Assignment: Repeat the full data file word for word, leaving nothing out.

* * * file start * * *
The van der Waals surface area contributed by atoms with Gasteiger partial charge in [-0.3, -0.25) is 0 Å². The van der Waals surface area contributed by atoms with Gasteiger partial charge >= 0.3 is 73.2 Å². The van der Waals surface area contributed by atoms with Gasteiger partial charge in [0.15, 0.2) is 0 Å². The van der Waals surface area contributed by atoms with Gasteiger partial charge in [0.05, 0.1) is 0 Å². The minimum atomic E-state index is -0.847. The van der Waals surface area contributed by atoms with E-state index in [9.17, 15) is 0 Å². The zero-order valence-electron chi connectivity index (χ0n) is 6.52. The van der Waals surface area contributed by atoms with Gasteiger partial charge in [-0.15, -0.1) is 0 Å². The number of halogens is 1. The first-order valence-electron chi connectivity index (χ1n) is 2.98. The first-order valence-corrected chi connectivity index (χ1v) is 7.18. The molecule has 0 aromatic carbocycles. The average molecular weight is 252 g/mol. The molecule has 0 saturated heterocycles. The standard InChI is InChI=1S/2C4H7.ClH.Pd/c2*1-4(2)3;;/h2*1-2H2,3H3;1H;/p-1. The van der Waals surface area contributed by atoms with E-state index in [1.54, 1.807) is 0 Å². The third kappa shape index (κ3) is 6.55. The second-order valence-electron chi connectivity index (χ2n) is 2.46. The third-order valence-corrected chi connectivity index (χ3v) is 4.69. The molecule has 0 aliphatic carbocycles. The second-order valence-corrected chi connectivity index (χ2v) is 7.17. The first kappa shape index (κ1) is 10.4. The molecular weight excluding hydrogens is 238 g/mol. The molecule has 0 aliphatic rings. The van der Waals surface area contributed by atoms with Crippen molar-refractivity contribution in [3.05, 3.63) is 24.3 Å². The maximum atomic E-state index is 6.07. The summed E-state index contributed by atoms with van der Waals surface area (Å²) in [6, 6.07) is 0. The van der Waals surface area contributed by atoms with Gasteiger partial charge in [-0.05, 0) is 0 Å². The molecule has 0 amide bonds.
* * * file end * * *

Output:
The van der Waals surface area contributed by atoms with Gasteiger partial charge in [-0.3, -0.25) is 0 Å². The van der Waals surface area contributed by atoms with Gasteiger partial charge >= 0.3 is 73.2 Å². The van der Waals surface area contributed by atoms with Gasteiger partial charge in [0.15, 0.2) is 0 Å². The van der Waals surface area contributed by atoms with Gasteiger partial charge in [0.05, 0.1) is 0 Å². The minimum atomic E-state index is -0.847. The van der Waals surface area contributed by atoms with E-state index in [9.17, 15) is 0 Å². The zero-order valence-electron chi connectivity index (χ0n) is 6.52. The van der Waals surface area contributed by atoms with Gasteiger partial charge in [-0.15, -0.1) is 0 Å². The number of halogens is 1. The first-order valence-electron chi connectivity index (χ1n) is 2.98. The first-order valence-corrected chi connectivity index (χ1v) is 7.18. The molecule has 0 aromatic carbocycles. The average molecular weight is 252 g/mol. The molecule has 0 saturated heterocycles. The standard InChI is InChI=1S/2C4H7.ClH.Pd/c2*1-4(2)3;;/h2*1-2H2,3H3;1H;/p-1. The van der Waals surface area contributed by atoms with E-state index in [1.54, 1.807) is 0 Å². The third kappa shape index (κ3) is 6.55. The second-order valence-electron chi connectivity index (χ2n) is 2.46. The third-order valence-corrected chi connectivity index (χ3v) is 4.69. The molecule has 0 aliphatic carbocycles. The second-order valence-corrected chi connectivity index (χ2v) is 7.17. The first kappa shape index (κ1) is 10.4. The molecular weight excluding hydrogens is 238 g/mol. The molecule has 0 aliphatic rings. The van der Waals surface area contributed by atoms with Crippen molar-refractivity contribution in [3.05, 3.63) is 24.3 Å². The maximum atomic E-state index is 6.07. The summed E-state index contributed by atoms with van der Waals surface area (Å²) in [6, 6.07) is 0. The van der Waals surface area contributed by atoms with Gasteiger partial charge in [-0.05, 0) is 0 Å². The molecule has 0 amide bonds.